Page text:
Intellectual Property Keyed to Merges
Phillips v. AWH Corporation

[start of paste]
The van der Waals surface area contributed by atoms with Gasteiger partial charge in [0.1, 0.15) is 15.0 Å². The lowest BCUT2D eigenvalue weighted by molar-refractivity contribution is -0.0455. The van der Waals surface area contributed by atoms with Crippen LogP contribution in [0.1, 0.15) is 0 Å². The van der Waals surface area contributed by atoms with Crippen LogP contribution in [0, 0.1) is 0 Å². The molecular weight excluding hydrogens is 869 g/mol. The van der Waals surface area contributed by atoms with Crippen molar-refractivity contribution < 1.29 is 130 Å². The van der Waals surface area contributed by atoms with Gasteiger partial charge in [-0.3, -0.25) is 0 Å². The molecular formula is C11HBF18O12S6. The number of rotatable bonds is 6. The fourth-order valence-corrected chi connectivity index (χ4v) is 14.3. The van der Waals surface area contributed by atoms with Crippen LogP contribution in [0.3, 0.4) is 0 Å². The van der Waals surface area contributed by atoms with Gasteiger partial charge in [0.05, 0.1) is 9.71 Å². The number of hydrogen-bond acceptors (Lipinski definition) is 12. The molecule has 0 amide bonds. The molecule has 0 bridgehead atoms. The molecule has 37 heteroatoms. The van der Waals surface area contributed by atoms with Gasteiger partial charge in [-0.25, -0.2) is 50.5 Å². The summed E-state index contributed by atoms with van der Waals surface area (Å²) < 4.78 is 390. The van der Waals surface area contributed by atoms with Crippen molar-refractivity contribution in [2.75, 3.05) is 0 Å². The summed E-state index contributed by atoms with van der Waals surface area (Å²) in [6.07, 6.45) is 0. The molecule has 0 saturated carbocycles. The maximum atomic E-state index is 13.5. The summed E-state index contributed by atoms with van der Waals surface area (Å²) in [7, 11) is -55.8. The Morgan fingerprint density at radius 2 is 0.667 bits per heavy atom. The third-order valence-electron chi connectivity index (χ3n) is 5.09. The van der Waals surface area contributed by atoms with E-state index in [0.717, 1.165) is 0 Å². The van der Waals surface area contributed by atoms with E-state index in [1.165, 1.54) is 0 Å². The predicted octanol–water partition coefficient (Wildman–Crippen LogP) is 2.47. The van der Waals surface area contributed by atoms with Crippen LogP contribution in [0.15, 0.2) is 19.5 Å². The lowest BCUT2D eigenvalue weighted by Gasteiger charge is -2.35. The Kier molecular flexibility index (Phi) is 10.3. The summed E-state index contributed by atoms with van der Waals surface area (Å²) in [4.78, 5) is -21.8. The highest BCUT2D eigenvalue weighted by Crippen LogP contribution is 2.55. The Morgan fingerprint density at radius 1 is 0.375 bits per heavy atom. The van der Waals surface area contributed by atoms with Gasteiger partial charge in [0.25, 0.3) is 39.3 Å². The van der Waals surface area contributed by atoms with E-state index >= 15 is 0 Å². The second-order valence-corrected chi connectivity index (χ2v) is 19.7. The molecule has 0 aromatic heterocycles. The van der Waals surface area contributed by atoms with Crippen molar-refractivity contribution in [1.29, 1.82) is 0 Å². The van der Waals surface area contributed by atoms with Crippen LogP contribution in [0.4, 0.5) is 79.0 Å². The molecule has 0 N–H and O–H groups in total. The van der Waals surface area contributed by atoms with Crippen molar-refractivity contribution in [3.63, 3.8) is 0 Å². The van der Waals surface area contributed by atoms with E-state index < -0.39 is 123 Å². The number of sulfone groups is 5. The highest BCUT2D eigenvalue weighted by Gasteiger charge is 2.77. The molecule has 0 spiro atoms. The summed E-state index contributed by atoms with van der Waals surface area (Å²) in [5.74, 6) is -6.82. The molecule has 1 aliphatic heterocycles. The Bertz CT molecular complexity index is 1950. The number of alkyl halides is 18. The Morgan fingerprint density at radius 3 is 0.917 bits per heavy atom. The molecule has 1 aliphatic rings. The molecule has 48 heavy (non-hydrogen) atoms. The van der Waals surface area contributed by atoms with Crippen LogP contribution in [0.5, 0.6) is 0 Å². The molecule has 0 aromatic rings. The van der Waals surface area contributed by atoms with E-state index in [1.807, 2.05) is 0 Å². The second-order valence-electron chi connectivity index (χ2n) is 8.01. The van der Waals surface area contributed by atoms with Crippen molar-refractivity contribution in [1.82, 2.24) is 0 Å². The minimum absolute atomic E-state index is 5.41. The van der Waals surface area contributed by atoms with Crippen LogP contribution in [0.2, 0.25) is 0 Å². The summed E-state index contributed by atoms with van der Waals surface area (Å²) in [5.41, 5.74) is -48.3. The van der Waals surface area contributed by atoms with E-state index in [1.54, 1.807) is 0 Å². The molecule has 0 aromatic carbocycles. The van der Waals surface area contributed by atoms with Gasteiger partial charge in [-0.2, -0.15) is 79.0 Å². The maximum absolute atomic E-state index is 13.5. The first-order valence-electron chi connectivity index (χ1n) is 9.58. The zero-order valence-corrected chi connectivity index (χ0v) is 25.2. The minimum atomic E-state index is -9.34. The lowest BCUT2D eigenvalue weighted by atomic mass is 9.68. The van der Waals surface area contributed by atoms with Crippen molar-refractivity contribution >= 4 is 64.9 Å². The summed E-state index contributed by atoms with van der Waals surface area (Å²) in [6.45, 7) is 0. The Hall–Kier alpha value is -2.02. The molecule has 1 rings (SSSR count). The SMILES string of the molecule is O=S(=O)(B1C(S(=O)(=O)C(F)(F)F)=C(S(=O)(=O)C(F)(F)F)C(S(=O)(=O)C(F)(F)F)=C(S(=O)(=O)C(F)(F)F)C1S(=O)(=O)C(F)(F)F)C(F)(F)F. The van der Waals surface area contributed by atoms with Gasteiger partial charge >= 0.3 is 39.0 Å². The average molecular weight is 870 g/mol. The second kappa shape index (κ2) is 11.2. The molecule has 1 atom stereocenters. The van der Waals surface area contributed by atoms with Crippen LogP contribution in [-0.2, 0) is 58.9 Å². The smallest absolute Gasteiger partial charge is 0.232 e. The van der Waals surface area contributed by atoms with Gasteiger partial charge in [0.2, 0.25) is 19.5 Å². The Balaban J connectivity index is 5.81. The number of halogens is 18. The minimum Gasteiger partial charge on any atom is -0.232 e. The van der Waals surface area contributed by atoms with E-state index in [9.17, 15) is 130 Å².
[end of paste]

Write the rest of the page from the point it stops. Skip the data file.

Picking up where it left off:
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Phillips (Plaintiff) invented, and obtained a patent on, modular, steel-shell panels that could be welded together to form walls resistant to vandalism. Plaintiff brought a patent infringement action against AWH Corp. (AWH) (Defendant). Claim 1 of his patent (the ‘798 patent) stated: “further means disposed inside the shell for increasing its load bearing capacity comprising internal steel baffles extending inwardly from the steel shell walls.” The district court found that the allegedly infringing product did not contain “baffles” as that term was used in claim 1, and, therefore, granted summary judgment of noninfringement. On appeal, the original court of appeals panel concluded that the patent used the term “baffles” in a restrictive manner in order to exclude structures that extend at a 90-degree angle from the walls. That panel noted that the specification repeatedly referred to the ability of the claimed baffles to deflect projectiles and that it described the baffles as being “disposed at such angles that bullets which might penetrate the outer steel panels are deflected.” The panel also noted that the patent nowhere disclosed a ring-angle baffle, and that baffles oriented at 90 degrees to the wall were found in the prior art. The panel added that the patent specification “is intended to support and inform the claims, and here it makes it unmistakably clear that the invention involves baffles angled at other than 90 [degrees].” The dissenting judge argued that the panel had improperly limited the claims to the particular embodiment of the invention disclosed in the specification, rather than adopting the “plain meaning” of the term “baffles.” The court of appeals agreed to rehear the appeal en banc.
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